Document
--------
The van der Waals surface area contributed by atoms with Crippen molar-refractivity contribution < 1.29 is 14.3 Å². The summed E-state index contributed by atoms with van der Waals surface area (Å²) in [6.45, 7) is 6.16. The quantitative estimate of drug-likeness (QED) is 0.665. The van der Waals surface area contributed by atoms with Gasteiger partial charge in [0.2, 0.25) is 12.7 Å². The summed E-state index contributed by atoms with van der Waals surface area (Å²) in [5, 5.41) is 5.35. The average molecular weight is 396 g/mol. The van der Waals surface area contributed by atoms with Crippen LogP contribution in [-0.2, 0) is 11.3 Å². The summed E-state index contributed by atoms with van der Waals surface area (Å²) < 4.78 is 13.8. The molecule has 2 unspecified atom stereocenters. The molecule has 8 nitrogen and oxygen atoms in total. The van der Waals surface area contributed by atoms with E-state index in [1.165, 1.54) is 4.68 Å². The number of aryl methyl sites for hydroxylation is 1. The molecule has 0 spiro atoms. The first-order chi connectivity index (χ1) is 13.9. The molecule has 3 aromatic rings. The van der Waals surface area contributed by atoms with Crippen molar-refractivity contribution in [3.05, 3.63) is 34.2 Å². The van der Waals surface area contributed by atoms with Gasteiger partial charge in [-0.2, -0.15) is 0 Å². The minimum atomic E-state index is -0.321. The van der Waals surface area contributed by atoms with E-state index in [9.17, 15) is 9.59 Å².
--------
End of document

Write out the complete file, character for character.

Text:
The van der Waals surface area contributed by atoms with Crippen molar-refractivity contribution < 1.29 is 14.3 Å². The summed E-state index contributed by atoms with van der Waals surface area (Å²) in [6.45, 7) is 6.16. The quantitative estimate of drug-likeness (QED) is 0.665. The van der Waals surface area contributed by atoms with Gasteiger partial charge in [0.2, 0.25) is 12.7 Å². The summed E-state index contributed by atoms with van der Waals surface area (Å²) in [5, 5.41) is 5.35. The average molecular weight is 396 g/mol. The van der Waals surface area contributed by atoms with Crippen LogP contribution in [-0.2, 0) is 11.3 Å². The summed E-state index contributed by atoms with van der Waals surface area (Å²) < 4.78 is 13.8. The molecule has 2 unspecified atom stereocenters. The molecule has 8 nitrogen and oxygen atoms in total. The van der Waals surface area contributed by atoms with E-state index in [1.165, 1.54) is 4.68 Å². The number of aryl methyl sites for hydroxylation is 1. The molecule has 0 spiro atoms. The first-order chi connectivity index (χ1) is 13.9. The molecule has 3 aromatic rings. The van der Waals surface area contributed by atoms with Crippen molar-refractivity contribution in [3.05, 3.63) is 34.2 Å². The van der Waals surface area contributed by atoms with Gasteiger partial charge in [-0.2, -0.15) is 0 Å². The minimum atomic E-state index is -0.321. The van der Waals surface area contributed by atoms with E-state index in [9.17, 15) is 9.59 Å².